The city of Aspen recently upped its investment in special events geared toward competitive athletes, who are coming to town in record numbers despite the recession.The Aspen City Council in February gave an additional $50,000 to the special events and marketing department to target Front Range and Utah residents for this year’s athletic events. Four races – the Owl Creek Chase cross-country ski race, the Aspen Downtown Cycling Criterium, the Aspen High Country Triathlon and the Golden Leaf Half-Marathon – have grown every year of their existence, said Nancy Lesley, director of the city’s special events and marketing department.City officials hope that additional marketing money will continue that growth trend and draw even more athletes to Aspen. Lesley’s department projects an increase of taxable revenue of nearly $300,000 this year as a result of those races.”We base everything on taxable sales,” she said. “We focus on participant events because research suggests that they bring 1.5 people with them for athletic events, and that is a conservative estimate … nine out of 10 people are not coming to Aspen alone.”Those other people are shopping, eating at restaurants and staying in hotels.”With increased marketing and partnerships with specific groups, this past January’s Owl Creek Chase drew a record 850 people and had an estimated economic impact of $250,000 in taxable revenue. Participation for the Criterium, held in May, increased 63 percent over last year, Lesley said.”Almost all of them were from out of town,” she said of the 136 participants, who funneled an estimated $7,840 in taxable revenue to the city.The next racing event, the triathlon set for Aug. 8, is expected to draw 347 people with a projected $57,499 in taxable revenue. And September’s Golden Leaf should draw nearly 700 people, bringing in $215,987 in taxable revenue. (City officials said the figures, which may seem disproportionate, are based on demographics and the spending habits of participants, plus their families and friends.)”This is a market that previously was traveling further for their athletic events, and is more open to traveling closer to home in this economic climate,” Lesley said. “They might have been looking at Texas and Arizona, but now we are very appealing to them.”Lesley said the cycling criterium started in 2004 with 40 people and was a locals’ event. It gained momentum when it was paired with Ride for the Pass, where cyclists can pedal up Independence Pass before it opens to vehicles.”It’s a fantastic niche weekend for the hotels and brings excitement to the downtown core,” Lesley said of the off-season event. “The hotels love it and they give phenomenal deals.”Lesley said the goal is to give people an unforgettable experience so they want to come back.”All we have to do is get them here once,” she said.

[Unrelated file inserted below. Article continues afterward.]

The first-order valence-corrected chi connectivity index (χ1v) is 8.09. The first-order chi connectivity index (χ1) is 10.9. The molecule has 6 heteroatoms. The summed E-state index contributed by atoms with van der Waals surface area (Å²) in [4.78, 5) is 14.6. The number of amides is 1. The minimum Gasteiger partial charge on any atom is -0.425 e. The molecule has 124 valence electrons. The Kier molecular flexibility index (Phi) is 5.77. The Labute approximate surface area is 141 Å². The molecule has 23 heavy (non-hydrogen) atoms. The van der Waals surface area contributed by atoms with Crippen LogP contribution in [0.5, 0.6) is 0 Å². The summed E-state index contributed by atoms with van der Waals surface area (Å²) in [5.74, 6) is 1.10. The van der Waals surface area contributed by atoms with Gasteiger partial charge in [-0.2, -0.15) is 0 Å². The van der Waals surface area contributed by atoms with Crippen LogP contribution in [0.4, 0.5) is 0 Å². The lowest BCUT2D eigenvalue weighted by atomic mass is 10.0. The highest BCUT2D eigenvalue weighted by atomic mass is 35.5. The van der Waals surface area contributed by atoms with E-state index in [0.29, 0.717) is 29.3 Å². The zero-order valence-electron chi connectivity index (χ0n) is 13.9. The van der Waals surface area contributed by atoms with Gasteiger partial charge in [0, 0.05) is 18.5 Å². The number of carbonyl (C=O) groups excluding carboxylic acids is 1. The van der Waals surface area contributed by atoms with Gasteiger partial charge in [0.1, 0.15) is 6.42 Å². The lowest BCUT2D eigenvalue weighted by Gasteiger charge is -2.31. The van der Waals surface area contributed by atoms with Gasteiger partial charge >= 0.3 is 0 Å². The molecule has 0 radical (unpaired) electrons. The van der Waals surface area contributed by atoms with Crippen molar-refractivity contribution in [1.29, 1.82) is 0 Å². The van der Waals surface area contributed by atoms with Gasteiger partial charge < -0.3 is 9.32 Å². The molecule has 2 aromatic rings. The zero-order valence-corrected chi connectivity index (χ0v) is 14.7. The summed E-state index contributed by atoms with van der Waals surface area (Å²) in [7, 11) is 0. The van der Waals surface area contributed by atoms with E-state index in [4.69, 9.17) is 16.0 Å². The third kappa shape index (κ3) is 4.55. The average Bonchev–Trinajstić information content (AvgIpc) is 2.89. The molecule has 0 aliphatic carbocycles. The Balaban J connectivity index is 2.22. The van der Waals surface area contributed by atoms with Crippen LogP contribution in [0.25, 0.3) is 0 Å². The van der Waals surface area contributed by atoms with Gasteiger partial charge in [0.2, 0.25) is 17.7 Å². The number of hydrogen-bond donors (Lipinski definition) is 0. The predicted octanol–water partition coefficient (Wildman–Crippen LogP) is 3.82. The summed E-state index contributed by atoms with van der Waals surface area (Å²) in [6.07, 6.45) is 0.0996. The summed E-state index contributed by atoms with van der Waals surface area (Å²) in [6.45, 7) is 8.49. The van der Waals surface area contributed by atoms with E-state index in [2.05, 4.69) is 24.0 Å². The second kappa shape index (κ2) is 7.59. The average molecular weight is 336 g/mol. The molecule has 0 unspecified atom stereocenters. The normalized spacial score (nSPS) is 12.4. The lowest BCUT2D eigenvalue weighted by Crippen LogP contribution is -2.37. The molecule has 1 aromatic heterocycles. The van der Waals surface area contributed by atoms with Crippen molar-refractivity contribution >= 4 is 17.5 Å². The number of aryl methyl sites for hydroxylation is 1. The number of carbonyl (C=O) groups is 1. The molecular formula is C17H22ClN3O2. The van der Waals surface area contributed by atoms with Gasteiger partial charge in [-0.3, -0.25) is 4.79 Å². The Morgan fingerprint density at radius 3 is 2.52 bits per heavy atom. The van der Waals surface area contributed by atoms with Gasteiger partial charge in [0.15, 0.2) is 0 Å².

The biggest draws for Snowmass Village revolve around athletics and music, said Dave Elkan, sponsorship and event manager for the Snowmass Tourism Office. But, he noted, something is happening in Snowmass every weekend despite the town’s reduced funding for special events.”We’re trying to do everything for everybody in a tough year,” he said.The resort typically produces at least one big draw a month, supplemented by smaller activities throughout the summer designed for families with kids, Hamley said.That’s the methodology behind “Family Fun Saturdays,” which will occur the next four weekends. From 1 to 4 p.m., Snowmass will be the place for free, live family entertainment with aerialists and acrobats, music and mountain activities.And on Aug. 1-2, it’s “Big Mountain Weekend,” when the Village Express six-pack chairlift will be open, taking downhill and cross-country mountain bikers and hikers up 2,200 vertical feet to the top of Sam’s Knob.”It’s a draw for the hard-core riders who don’t want to drive to Summit County to mountain bike,” Elkan said.Blast the Mass is scheduled for Aug. 7-8, and is expected to generate about 3,000 participants.Organizers also are banking on business generated from Ride for the Cure, which drew cyclist Lance Armstrong last year. It’s slated for Aug. 21-22 this year.Hamley said the June Chili Pepper & Brew Fest has grown from 1,200 people in its inaugural year of 2004 to more than 7,000. This year, the event drew about 6,000 people; Hamley estimates that about 2,000 locals didn’t come because of rain. The good news, she said, was that more than 45 percent of attendees were from out of town.Aside from the JAS Labor Day Festival, another big draw for Snowmass is the Balloon Fest, which attracts about 3,000 people from the Front Range for a September weekend of activities.”Balloon Fest will never pay for itself,” Hamley said. “It is an outlay of monies that, provided it continues to bring thousands of people here in good weather, is a worthwhile investment both for visitation as well as being a signature event with history and great photography to differentiate us in our marketing initiatives.”Fueling fun into the economyJennifer Albright-Carney, special events manager for ACRA, said local businesses that offer support to big events realize revenue that they wouldn’t otherwise see.”Events in general stimulate the local economy because Aspen businesses are hired – from security firms to temp workers to audio-visual and caterers,” she said. “They really reach out to local businesses.”Braun said special events are now especially key to the year-round sustainability of Aspen and Snowmass. How they are scheduled and what types will continue to be a work in progress, she added.”Events are absolutely vital to the success of a resort,” she said. “We need to be cultivating new events.”Not all ideas work, Braun admitted, but “trying is better than doing nothing at all.”Lesley said attendance levels at local events this year demonstrate that people still want to travel and recreate.”It was nice to see town so busy after seeing it so quiet,” she said. “I believe [special events] have always been important to the local economy, it’s just more apparent now.”Paas, whose newly rebuilt hotel is in its first summer, looks forward to Ruggerfest and the Motherlode Volleyball tournament this fall – a shoulder season that wouldn’t otherwise generate a lot of guests.”This recession will give a lot of people a wake-up call that we need an economic driver and that is special events.”email@example.com